Ramones - Subterranean Jungle (Cover Artwork)


Subterranean Jungle (1983)


I’m not going to spend a lot of time detailing and regurgitating the history of the Ramones, nor am I going to describe how their music changed my life. Love them, or hate them, the Ramones are a musical and counterculture staple that deserve some respect from anyone involved in the punk rock community. The Ramones are punk rock’s Beatles, you can feel how you want about their music, but they will always be relevant in some form, so without further ado here is the review of Subterranean Jungle.

Subterranean Jungle is a mid-career release for the Ramones; it came out at a time when in-fighting and substance abuse problems were frequent issues. It also marks the last release prior to Marky being dismissed due to struggles with addiction. It is a record that likely doesn’t top anyone’s favorite Ramones album list, but still has some awesome moments.

For anyone that wasn’t aware, Subterranean Jungle features three covers “Little Bit O’Soul”, “I Need Your Love” and “Time Has Come Today”, this was an interesting route for the band, and I will admit is my least favorite part of the record. The album begins with two back to back covers, neither of which are strong points on the record, both “Little Bit O’Soul” and “I Need Your Love” fall short for me, they are boring and bland versions of their previous versions. The latter of the three covers, “Time Has Come Today” was a single, and is my favorite of the three. This record would undeniably be stronger with more originals, the covers don’t completely torpedo the release but they definitely weaken it. None of the covers themselves push me to the point of turning off the record, but I would avoid them on repeat listens.

Following the second cover is “Outsider”, which is a poppy, catchy Ramones anthem. This song stands out on this release as Johnny Ramone was given free reign to implement more hard rock and psychedelic rock influences on these songs, leaving “Outsider” as one of the records strongest points. “Outsider” stands out as a nice poppy return to form for the band. Following “Outsider”, side A moves on to a more rock oriented “What’d Ya Do?” which continues to set the pace for the rest of the album. “Psycho Therapy” is another stand out track and the most widely known song from this release, it works to speed things back up and remind us of past Ramones glory, but ultimately the slower rock vibe returns with following tracks “In The Park" and “My-My Kind Of Girl”.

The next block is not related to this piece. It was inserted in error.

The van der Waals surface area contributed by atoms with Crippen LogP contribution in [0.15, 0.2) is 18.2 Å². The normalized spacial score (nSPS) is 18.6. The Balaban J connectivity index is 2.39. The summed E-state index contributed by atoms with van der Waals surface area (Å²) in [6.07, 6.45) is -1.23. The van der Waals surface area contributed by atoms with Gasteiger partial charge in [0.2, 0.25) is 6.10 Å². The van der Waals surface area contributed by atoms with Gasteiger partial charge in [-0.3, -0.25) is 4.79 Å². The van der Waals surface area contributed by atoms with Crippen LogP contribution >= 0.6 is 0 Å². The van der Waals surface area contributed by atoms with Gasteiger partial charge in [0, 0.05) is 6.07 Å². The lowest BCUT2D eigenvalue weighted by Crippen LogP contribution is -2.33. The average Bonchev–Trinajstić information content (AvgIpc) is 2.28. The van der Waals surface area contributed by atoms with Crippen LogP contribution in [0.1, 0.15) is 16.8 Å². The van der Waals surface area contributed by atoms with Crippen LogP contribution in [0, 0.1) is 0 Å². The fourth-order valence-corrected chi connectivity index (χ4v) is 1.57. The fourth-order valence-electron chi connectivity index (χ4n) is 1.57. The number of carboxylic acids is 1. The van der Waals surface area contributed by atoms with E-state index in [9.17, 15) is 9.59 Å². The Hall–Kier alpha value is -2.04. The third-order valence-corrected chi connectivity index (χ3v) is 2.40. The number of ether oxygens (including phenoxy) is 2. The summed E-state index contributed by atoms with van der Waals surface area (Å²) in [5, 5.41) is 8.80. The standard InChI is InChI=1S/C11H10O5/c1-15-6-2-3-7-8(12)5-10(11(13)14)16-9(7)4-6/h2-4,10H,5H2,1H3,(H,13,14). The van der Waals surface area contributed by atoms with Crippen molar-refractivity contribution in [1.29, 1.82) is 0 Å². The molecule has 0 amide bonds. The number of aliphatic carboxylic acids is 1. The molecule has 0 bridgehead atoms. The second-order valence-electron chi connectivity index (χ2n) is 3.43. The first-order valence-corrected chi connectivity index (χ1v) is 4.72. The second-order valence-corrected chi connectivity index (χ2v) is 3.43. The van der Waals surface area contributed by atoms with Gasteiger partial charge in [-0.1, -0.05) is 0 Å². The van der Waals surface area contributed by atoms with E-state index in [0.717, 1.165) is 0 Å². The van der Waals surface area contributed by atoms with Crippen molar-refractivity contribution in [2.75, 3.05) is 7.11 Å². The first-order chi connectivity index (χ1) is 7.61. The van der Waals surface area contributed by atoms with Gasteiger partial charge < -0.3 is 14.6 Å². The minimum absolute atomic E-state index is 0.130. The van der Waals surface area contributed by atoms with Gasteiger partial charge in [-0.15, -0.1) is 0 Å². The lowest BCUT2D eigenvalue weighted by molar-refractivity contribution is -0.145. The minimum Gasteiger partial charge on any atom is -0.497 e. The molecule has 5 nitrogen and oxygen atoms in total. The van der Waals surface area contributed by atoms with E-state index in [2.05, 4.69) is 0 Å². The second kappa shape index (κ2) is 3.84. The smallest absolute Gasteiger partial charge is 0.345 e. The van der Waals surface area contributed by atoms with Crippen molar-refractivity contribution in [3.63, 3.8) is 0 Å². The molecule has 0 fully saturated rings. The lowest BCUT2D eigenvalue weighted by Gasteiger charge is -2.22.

Subterranean Jungle is a decent Ramones record, it has a few really stand out songs including “Outsider”, “Psycho Therapy”, “My-My Kind of Girl” and “Time Bomb", but the album as a whole is far from my favorite. Side A really struggles to shine through the two covers and slower paced rock songs, leaving “Outsider” as the main winning point of the first half of the record. Side B is by far the stronger side with catchier more upbeat songs, but the missteps of side A keep the record from landing the serious punch the Ramones were aiming for. Subterranean Jungle isn’t the best, it’s far from the worst, and it goes to show that even the Ramones can’t pull off three classic covers on a full length.